In the News  Archive

Editorial: APA independence needed

Times Union
March 24, 2016

Land use issues in the Adirondacks continue to divide residents and park overseers.

Preserving an independent Adirondack Park Agency is best for all interests.

The contentious issue of where hikers, bicyclists and people using certain motorized vehicles should be allowed in the Adirondacks, and which areas should remain shut off from all but the least intrusive human interaction, has long divided residents and those charged with overseeing New York's treasured land preserve.

Now it seems the way land use decisions are made is becoming just as contentious and politicized.

The recommendation this month by the Adirondack Park Agency to open certain sections of the former Finch Pruyn lands in Essex and Hamilton counties to bicycles and some motorized vehicles has heated up the conflict between the APA and two organizations dedicated to preserving the Adirondacks — Protect the Adirondacks and Adirondack Wild. The change would allow bicycles to be used on 9 miles of existing logging roads in the Essex Chain tract in Newcomb. Occasional motor vehicle access to maintain bike trails would also be allowed. The change would further allow man-made construction materials for a bridge over the Cedar River. (Traditionally, such bridges in these protected areas are made from logs and rocks.)

These changes have the support of many local officials and business owners who hope to benefit from increased tourism. But Peter Bauer, executive director of Protect the Adirondacks, calls the agency's recommendation a sharp departure from the way the park's wilderness has been managed over the past four decades.

While this tension isn't new, it comes with a searing dissent by one of the APA's own commissioners, accusing Gov. Andrew Cuomo and his staff of direct interference in the APA's deliberations.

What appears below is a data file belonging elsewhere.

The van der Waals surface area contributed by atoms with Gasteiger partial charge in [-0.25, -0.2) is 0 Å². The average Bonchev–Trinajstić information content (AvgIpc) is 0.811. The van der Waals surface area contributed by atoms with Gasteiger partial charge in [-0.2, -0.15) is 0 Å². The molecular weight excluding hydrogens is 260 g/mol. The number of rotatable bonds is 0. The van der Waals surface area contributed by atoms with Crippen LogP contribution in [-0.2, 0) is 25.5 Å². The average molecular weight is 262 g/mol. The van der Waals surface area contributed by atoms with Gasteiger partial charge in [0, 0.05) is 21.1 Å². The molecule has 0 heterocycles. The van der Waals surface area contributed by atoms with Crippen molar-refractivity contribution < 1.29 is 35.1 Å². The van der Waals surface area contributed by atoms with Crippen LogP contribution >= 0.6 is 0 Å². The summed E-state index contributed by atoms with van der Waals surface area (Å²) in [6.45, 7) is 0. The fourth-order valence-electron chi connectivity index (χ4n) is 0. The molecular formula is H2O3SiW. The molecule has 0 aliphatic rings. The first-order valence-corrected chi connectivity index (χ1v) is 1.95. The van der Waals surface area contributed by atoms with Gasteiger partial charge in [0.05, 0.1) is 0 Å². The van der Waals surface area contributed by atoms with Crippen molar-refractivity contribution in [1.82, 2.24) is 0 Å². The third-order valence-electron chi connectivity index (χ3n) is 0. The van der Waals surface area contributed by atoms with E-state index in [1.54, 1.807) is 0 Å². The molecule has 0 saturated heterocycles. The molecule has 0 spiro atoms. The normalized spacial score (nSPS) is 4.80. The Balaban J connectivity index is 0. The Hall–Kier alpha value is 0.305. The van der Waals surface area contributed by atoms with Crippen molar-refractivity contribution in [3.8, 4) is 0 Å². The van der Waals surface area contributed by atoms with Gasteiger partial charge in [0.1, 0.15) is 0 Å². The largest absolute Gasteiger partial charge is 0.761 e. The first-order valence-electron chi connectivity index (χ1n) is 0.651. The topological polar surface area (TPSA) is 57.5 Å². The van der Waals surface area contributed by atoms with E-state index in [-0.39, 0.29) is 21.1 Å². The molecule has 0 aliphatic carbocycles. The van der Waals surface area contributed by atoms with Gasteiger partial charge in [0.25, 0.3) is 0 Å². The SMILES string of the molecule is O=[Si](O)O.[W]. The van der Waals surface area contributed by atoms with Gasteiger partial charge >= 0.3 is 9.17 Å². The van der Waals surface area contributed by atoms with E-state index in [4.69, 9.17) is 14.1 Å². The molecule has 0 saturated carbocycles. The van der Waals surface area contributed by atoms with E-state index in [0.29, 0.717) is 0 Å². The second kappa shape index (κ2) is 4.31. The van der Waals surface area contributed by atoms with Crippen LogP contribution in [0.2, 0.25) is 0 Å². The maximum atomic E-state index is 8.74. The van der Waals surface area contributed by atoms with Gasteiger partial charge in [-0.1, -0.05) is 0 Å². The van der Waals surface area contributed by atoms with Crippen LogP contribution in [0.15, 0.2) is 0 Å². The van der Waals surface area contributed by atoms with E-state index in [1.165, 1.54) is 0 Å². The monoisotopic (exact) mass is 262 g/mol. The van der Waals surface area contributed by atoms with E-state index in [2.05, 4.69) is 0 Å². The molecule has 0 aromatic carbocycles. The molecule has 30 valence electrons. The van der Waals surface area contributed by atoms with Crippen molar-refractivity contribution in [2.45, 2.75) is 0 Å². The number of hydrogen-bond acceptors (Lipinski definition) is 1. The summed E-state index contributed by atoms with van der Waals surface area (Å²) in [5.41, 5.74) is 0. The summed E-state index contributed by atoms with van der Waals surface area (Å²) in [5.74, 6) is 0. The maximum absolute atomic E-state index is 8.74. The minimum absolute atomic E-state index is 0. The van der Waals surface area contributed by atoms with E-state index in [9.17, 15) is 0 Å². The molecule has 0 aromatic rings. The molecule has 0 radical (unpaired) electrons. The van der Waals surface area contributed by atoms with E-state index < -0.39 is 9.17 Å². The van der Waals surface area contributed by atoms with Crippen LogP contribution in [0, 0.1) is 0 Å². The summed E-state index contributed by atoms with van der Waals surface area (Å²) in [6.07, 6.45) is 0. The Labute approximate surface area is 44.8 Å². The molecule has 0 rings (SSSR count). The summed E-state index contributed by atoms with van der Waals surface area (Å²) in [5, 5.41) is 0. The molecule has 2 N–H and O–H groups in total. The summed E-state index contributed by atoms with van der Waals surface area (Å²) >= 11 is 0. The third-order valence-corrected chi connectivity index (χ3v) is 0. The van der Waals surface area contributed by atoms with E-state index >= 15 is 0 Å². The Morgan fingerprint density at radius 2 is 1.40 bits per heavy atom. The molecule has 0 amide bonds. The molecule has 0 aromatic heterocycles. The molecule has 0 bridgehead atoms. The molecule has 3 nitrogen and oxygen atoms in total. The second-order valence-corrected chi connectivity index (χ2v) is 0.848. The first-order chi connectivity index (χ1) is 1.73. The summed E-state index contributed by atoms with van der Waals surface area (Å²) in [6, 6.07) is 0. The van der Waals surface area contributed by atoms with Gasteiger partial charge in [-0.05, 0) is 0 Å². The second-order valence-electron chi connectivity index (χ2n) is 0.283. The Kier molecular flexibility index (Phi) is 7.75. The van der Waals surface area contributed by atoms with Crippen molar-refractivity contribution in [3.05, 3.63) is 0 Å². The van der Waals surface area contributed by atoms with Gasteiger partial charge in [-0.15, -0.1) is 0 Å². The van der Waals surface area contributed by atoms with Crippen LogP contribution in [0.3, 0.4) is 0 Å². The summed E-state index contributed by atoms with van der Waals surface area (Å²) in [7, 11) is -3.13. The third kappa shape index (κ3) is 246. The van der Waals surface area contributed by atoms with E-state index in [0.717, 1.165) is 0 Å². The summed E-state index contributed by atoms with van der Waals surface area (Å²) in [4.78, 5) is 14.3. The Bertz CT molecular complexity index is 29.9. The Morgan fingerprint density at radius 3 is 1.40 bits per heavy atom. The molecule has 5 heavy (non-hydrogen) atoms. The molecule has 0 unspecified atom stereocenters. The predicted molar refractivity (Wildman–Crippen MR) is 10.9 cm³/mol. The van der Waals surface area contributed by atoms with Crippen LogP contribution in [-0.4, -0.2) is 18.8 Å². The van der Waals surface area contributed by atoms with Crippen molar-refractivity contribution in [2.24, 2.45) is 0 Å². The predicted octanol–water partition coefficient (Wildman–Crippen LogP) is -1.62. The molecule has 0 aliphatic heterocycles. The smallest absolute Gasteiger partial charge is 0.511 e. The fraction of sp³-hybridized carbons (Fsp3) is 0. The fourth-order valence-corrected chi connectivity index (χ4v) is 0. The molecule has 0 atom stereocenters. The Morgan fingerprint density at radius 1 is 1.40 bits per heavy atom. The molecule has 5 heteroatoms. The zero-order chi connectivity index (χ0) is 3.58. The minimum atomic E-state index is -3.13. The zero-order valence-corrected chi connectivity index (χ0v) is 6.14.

Richard Booth, a respected environmental law professor at Cornell University who was reappointed to the APA board by Mr. Cuomo in 2012, said the governor forced the agency toward the recent decision by rigidly controlling what analysis the APA's staff was allowed to present to commissioners. The result, he said, was that no full and open discussion of the issues could take place. Consequently, a compromise — a new classification prohibiting motorized recreation but allowing public biking over miles of trails — never gained support.

Commissioner Booth's comments strengthen Mr. Bauer's concerns about the park's future and the APA's independence.

Finding the proper balance between the historic mandate to preserve the pristine Adirondack wilderness and the recreational preferences and economic needs of the region is challenging. It requires an honest back and forth and, no doubt, some reasonable compromise.

But that can happen only if the APA commissioners and staff are free of interference by Mr. Cuomo. New York won't find the delicate balance it needs in the Adirondacks if a governor's hands are weighting the scales onto one side or another.

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